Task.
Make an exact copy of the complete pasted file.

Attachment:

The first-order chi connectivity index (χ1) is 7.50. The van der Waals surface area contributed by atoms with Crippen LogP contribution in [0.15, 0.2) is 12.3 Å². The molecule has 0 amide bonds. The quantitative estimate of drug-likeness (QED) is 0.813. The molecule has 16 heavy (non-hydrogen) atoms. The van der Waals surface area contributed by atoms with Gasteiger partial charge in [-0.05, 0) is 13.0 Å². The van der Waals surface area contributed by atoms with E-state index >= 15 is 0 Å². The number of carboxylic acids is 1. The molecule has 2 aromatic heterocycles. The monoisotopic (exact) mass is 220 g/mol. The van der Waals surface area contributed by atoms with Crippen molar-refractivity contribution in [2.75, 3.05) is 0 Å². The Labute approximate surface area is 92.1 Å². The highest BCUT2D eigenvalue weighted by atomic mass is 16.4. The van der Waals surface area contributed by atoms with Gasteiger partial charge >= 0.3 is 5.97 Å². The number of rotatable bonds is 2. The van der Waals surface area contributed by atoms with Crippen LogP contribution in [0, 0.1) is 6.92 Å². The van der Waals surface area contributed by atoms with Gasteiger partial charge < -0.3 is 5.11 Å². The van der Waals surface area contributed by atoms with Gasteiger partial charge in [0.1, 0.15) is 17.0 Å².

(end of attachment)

The first-order chi connectivity index (χ1) is 7.50. The van der Waals surface area contributed by atoms with Crippen LogP contribution in [0.15, 0.2) is 12.3 Å². The molecule has 0 amide bonds. The quantitative estimate of drug-likeness (QED) is 0.813. The molecule has 16 heavy (non-hydrogen) atoms. The van der Waals surface area contributed by atoms with Gasteiger partial charge in [-0.05, 0) is 13.0 Å². The van der Waals surface area contributed by atoms with E-state index >= 15 is 0 Å². The number of carboxylic acids is 1. The molecule has 2 aromatic heterocycles. The monoisotopic (exact) mass is 220 g/mol. The van der Waals surface area contributed by atoms with Crippen molar-refractivity contribution in [2.75, 3.05) is 0 Å². The Labute approximate surface area is 92.1 Å². The highest BCUT2D eigenvalue weighted by atomic mass is 16.4. The van der Waals surface area contributed by atoms with Gasteiger partial charge >= 0.3 is 5.97 Å². The number of rotatable bonds is 2. The van der Waals surface area contributed by atoms with Crippen LogP contribution in [0, 0.1) is 6.92 Å². The van der Waals surface area contributed by atoms with Gasteiger partial charge < -0.3 is 5.11 Å². The van der Waals surface area contributed by atoms with Gasteiger partial charge in [0.1, 0.15) is 17.0 Å².